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UCL Team Develops Clinical Pediatric Whole-Genome Sequencing Workflow for NHS Setting

NEW YORK (GenomeWeb) – A University College London-led team has developed a pediatric whole-genome sequencing workflow that fits within a UK National Health Service diagnostic setting.

As its 100,000 Genomes Project winds down, the UK plans to begin offering diagnostic whole-genome sequencing this fall, starting with patients with rare diseases or certain cancers. Teams in the US and elsewhere have previously reported that rapid sequencing can help quickly diagnose some infants with suspected genetic disease.

However, the authors of the new study published today in the Journal of Medical Genetics argued that previous efforts often relied on approaches that aren't compatible with standard diagnostic laboratory procedures. To address this i, the researchers built a workflow that could be implemented in an NHS setting and could give a molecular diagnosis for 42 percent of its cohort, within a median seven days.

"An essential goal of this study was to develop a workflow integrated within an existing service laboratory that could be adopted by other diagnostic centers," senior author Hywel Williams from UCL Great Ormond Street Institute of Child Health and his colleagues wrote in their paper.

To do that, Williams and his colleagues used off-the-shelf products and configured their approach to fit within standard practices.

For instance, they sequenced the whole genomes of the 24 trios in their study using either the Illumina NextSeq 550 or HiSeq 2500 platforms. They then used a Genalice module for mapping and variant calling, the Qiagen Ingenuity Variant Analysis software to identify rare variants likely to have a functional effect, and the 1000 Genomes, Exome Aggregation Consortium, and Exome Variant Server databases to determine the frequency of the variants and gauge which could be deleterious.

At the same time, the researchers used a standard template to gather clinical and family history, which was then captured as Human Phenotype Ontology (HPO) terms.

For each patient, the researchers separated their analyses into three phases. In the first phase, they focused on genes that were likely to be implicated in the patients' conditions based on gene lists generated using the HPO terms and the Genomics England Panel App, Phenotips, and the Online Inheritance in Man Gene Map.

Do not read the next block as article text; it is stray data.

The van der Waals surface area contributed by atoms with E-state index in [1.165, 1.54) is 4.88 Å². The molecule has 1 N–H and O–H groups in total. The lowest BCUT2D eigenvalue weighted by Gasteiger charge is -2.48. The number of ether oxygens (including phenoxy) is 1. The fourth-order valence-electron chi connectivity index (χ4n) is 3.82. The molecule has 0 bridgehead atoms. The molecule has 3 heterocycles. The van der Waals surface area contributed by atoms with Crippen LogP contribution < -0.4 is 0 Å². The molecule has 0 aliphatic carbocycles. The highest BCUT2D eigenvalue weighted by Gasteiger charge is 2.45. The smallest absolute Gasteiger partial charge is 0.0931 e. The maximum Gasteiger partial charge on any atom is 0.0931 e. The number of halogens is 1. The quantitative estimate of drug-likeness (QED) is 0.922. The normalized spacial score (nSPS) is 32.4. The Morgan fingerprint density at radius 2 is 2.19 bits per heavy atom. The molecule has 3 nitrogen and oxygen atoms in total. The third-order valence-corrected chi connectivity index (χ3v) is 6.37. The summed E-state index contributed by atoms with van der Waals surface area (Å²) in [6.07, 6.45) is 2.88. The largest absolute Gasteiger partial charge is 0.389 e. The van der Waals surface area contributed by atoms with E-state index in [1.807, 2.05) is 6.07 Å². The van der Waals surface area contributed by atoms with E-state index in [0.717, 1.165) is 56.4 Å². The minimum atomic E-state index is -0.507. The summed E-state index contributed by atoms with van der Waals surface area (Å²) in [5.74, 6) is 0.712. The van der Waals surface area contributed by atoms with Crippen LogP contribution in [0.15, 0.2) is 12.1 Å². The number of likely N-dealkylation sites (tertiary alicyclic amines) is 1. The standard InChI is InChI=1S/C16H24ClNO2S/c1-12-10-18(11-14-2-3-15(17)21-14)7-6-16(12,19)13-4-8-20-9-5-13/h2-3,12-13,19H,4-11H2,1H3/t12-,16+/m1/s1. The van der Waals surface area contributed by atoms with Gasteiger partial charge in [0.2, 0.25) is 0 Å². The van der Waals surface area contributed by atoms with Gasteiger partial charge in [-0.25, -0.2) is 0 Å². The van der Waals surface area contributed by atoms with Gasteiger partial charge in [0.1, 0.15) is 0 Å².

If that didn't yield results, the second phase expanded the analysis to genes from the Developmental Disorders Genotype-Phenotype database and the OMIM Morbid genes. If that, too, came up empty, the third phase examined variants in any genes with evidence for causality.

A genomic multidisciplinary team then reviewed the variants, which were scored according to American College of Medical Genetics and Genomics guidelines, and reported to physicians. Diagnostic findings were validated using Sanger sequencing.

Overall, 10 children, or 42 percent of the cohort, received a molecular diagnosis through this workflow. All these diagnoses, the researchers noted, were obtained in phase I analyses. These diagnostic variants included four de novo mutations, three pairs of compound heterozygous variants, and three homozygous variants.

The analysis time was also fairly swift: it took a median seven days to perform the workflow. This, they noted, reflected "real-life" situations based on standard working hours and included technical delays.

The diagnoses also led to a change in clinical management for three patients. For example, one patient with renal failure had a de novo WT1 mutation, which the researchers said not only explained the patient's renal phenotype but also informed the need for a bilateral nephrectomy to prevent the development of Wilms tumors.

They further estimated the cost of running a rapid WGS trio to be between £6,105 ($8,037) and £8,605 ($11,328).

"Rapid WGS can be used to diagnose and inform management of critically ill children within the constraints of an NHS clinical diagnostic setting," the researchers concluded.